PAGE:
API v2

Introduction

Welcome to monday.com, a collaborative work management platform. monday.com can help you and your team plan and keep track of all tasks or projects, communicate with one another more effectively, and increase transparency amongst your team.

monday.com’s mission is to help teams fulfill their potential and collaborate better. The monday.com API is one of the ways to help your team achieve more together!

What is the monday.com API exactly?

The monday.com API supports read and write (mutating) access to boards, items, and more. It gives you the ability to both view and use any data you have in monday.com outside of the platform. You can use the API to import external data into your monday.com account or trigger actions in monday.com in response to a change in an external software or service.

We’re also working on adding an “app market place” into the monday.com platform. This would give you the ability to build and add entire applications into monday.com. These apps would then be available for all monday.com users to integrate into the platform. This option is not yet supported but it is in our roadmap. If you plan on building a full app, that others can also use within monday.com, please contact us at support@monday.com

How does it work?

The monday.com API is based on the GraphQL structure (an alternative to REST based API), which operates on a single URL/endpoint. The monday.com API v2 url is: api.monday.com/v2. As a result, you can use the API to pull and/or alter data about Users, Updates, Items, Boards, Tags and more.

How to get started?

Set up a monday.com account

If you’re not already a monday.com user, the first step is to sign up and create your account.

Authenticate with the API

Once you set up your account, the next step to setting up the API is to authenticate with the Access Tokens. For more information, see the authentication section below.

Using the API

Browse our endpoints and start to query the API. If you’re new to the monday.com API, it’s best to start by learning the basics about Boards, Items, Updates, Users, and Tags.

Using the API can be done by a simple POST request with the query in the request body. We also have code examples in different programming languages in the developers forum of our community.

A simple example of how to access monday.com API using a CURL command:

curl -X POST -H "Content-Type:application/json" -H "Authorization:xxxxxxxxxxxxxxxxxxxxxxxxxxxxxxxxxxxxxxxxxxxxxxxx" -d '{"query":"{boards(limit:1){id name}}"}' "https://api.monday.com/v2/"

Authentication

Before you can start querying the monday.com account with the API, you’ll need to provide valid authentication through an access token. Each user has their own API token, which grants API access to all the boards to which the user has access (i.e they’re subscribed to).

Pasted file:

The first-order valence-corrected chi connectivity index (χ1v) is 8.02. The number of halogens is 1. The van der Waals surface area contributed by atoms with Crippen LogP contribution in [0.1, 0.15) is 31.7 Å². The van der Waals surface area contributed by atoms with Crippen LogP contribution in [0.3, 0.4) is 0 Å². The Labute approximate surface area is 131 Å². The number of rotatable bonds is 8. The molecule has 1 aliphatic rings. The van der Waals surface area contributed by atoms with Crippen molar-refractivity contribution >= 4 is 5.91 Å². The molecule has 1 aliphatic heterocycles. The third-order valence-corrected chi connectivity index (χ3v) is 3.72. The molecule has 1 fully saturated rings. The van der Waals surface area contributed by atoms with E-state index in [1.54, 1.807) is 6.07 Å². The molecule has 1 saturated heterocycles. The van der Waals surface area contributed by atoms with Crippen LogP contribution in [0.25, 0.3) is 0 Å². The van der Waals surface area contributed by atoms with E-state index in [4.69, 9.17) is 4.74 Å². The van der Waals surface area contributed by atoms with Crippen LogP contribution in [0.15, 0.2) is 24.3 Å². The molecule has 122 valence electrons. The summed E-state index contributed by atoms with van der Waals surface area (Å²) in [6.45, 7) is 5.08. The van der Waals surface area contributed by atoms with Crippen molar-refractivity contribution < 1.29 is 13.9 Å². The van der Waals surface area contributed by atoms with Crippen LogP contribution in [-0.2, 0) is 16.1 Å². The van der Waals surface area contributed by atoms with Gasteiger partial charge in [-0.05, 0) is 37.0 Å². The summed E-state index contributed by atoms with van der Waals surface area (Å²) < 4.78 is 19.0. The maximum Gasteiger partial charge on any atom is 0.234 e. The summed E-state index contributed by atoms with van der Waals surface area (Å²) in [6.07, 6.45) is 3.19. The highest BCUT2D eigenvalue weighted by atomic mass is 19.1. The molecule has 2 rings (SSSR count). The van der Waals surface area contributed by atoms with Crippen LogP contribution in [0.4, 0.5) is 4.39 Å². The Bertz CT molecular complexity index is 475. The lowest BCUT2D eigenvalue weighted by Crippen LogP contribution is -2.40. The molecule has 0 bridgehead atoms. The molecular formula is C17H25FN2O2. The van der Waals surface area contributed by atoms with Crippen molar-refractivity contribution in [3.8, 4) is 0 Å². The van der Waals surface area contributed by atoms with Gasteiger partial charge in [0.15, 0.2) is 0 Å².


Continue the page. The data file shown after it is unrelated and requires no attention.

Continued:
API v2 Token & API Tokens

Currently, monday.com has two active APIs - our “old” (REST-based) and our “new” one (GraphQL). We will gradually deprecate the old version, but for now both of them are available and have different tokens. When using our GraphQL API make sure you’re using the right token which is available under “API v2 Token”.

Accessing your tokens

  • Log into your monday.com account.
  • Click on your avatar (picture icon) in the bottom left corner.
  • Select Admin from the resulting menu (this requires you to have admin permissions).
  • Go to the API section.
  • Generate a “API v2 Token”
  • Copy your token.

*You can always regenerate a new token. Keep in mind it will cause the existing one to expire.

Using tokens

Once you retrieve the token from your monday.com account, you can start making requests with the API. You will need to pass the token to the API in the header of your requests.

Send the API v2 token in the "Authorization" header:

"Authorization:xxxxxxxxxxxxxxxxxxxxxxxxxxxxxxxxxxxxxx"

Rate Limits

The API rate limits are based on complexity level, which is limited to 10,000,000 / minute per account.

Complexity levels are calculated based on the query itself. Each call will have a different level of complexity dependending on the structure of the query. Lower complexity queries are those that query specific objects.

For example, a query for all boards and all users would be calculated by adding together the complexity levels of each of those queries.

For example, a query for all boards and their items returns 1000 boards and 1000 items per board. Complexity would be calculated by multiplying 1000x1000 to get a complexity of 1,000,000.

query {
boards {
items {
id
}
}
}

Rates defaults

Certain queries have default complexities regardless of the results of the query. For example, querying most objects without limits (i.e all boards, items, groups etc.) is calculated as a complexity of 1000. However, there are specific objects, like updates, which have a default complexity of 25.

query {
updates {
id
}
}

What happens when exceeding the limit?

The complexity limit starts at 10,000,000 and decreases with each query. Each minute the complexity limit resets to 10,000,000. If an account has exceeded the limit in a certain minute, the query will return an error 4XX which indicated that the account reached the limit.

Complexity limiting

To work efficiently and avoid reaching the limit, it’s recommended to add limits to each part of the query to extract only the data you need and lower the complexity level.

Following up on the example above, you could limit the boards to certain IDs which will decrease the number of results significantly.

query {
updates (ids: [157244624, 9539475, 3209345]) {
id
items {
id
}
}
}

Complexity nesting

Multiple nesting will also increase the level of complexity in a query. Currently, the maximum number of nested queries allowed is 6.

When calculating complexity of nested queries, the complexity level of each query will be multiplied together. As a result, it is very important to add limits to each query to prevent exceeding the complexity limit.

query {
updates (ids: [157244624, 9539475, 3209345]) {
board_folder_id
permissions
items {
name
creator {
birthday
teams {
name
users {
id
}
}
}
}
}
}